Tigernut “Bran” Muffins ~nut-free, Paleo, resistant starch

Megan Treats, Whole Food Recipes 31 Comments

Thank you for supporting this site with purchases made through links in this post.

Tigernut “Bran” Muffins

These muffins are lovely: VERY like real bran muffins, but, of course, grain-free and gluten-free. They remind me of the cafe we’d go to as children with my parents, called Sonrisa, where we’d always order the bran muffins and freshly squeezed San Diego orange juice– the sweetest.

A Word about Resistant Starch because Tigernuts are FULL of It!

As a quick reminder, or read the post here for greater detail, resistant starch is indigestible by humans; but when it reaches the intestines and colon it becomes food for beneficial flora. (Tigernuts are one of THE best sources of resistant starch.) This prebiotic occurrence benefits the bowels, blood sugar levels, and increases the biodiversity of the gut, giving the host (you and me!) better health overall. If we have a healthy flora population, we have a healthy gut; and a healthy gut means wellness.

One more detail about resistant starch, or RS. There are different categories. Tigernuts are considered RS2 or RS3. The reason this is important is that when you eat tigernuts they must be either raw (RS2) or cooked and cooled for the RS3 (also called retrograded starch) to form. So, you need to eat these muffins cooled if you want the RS benefits.

Tigernuts

Tigernuts aren’t nuts at all. They are little tubers. Eaten whole and raw they are chewy, crunchy and nutty, a little sweet. They are high in mono-unsaturated fats and low in poly-unsaturated fats~ that’s good, similar to olive oil, actually.

In addition to using the flour (available here) in baked goods, I like to use it like folks used bran or wheat germ in the 80s~ sprinkle it on top of my porridge, yogurt or smoothie! It really is nutty and yummy, so makes a good condiment. This is the easiest way I’ve found to incorporate the nutrition. (I think it tastes a little like graham cracker crumbs!)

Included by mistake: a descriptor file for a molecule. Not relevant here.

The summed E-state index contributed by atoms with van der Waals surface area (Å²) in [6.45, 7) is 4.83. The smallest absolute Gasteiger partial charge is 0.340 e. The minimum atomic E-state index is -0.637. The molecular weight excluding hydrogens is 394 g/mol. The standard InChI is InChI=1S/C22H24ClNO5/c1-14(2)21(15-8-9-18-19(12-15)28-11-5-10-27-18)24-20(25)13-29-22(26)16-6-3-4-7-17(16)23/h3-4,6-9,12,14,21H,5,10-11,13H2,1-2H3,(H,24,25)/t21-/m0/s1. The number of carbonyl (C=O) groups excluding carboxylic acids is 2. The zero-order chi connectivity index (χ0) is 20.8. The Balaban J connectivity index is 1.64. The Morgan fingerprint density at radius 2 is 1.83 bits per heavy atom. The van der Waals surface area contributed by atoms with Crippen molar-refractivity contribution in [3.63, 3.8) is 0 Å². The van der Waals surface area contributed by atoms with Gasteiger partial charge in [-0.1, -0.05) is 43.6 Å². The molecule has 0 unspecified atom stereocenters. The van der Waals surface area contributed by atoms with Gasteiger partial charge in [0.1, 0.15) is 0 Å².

tigernut-muffins-paleo

Enjoy these muffins plain, with butter, with butter and honey, or butter and chevre- lovely. Stud the batter with raisins, chopped dried figs or dates, or fresh/frozen blueberries, if desired (see recipe for method).

Drink with tea or alongside soup. A classic recipe- yet super healthy.

tigernut-muffins-paleo

 

Tigernut "Bran" Muffins
Yum
Print Recipe
These muffins are great by themselves. Or stir in 1 cup blueberries before baking, or 3/4 cup raisins.
Servings Prep Time
10 muffins 10-15 minutes
Servings Prep Time
10 muffins 10-15 minutes
Tigernut "Bran" Muffins
Yum
Print Recipe
These muffins are great by themselves. Or stir in 1 cup blueberries before baking, or 3/4 cup raisins.
Servings Prep Time
10 muffins 10-15 minutes
Servings Prep Time
10 muffins 10-15 minutes
Ingredients
Servings: muffins
Instructions
  1. Preheat oven to 325 degrees Fahrenheit. Fill muffin pan with liners. Set aside.
  2. Place wet ingredients in blender: eggs, honey, avocado oil, and vanilla. Blend for 10 seconds.
  3. In medium size bowl sift together dry ingredients: tigernut flour, flax seed meal, baking soda and sea salt.
  4. Add dry ingredients to blender and puree until mixed thoroughly, without over-mixing.
  5. Measure about 2 ounces batter into each muffin cup. Bake 15 minutes and then check with a toothpick or sharp knife for doneness. Bake until toothpick inserted comes out clean.
Share this Recipe
 

 

tigernut-muffins-paleo

Buy tigernut flour HERE.

  • Emily @ Recipes to Nourish

    These look great Megan! I am loving these resistant starch flours! So yummy. Thanks for sharing your knowledge with us.

  • Megan Stevens

    Thanks, Emily!! You’re welcome!

  • Renee Kohley

    Ohh what a great breakfast! Those are loaded! I have yet to try the tigernut flour but would love to! Thank you for this recipe to try!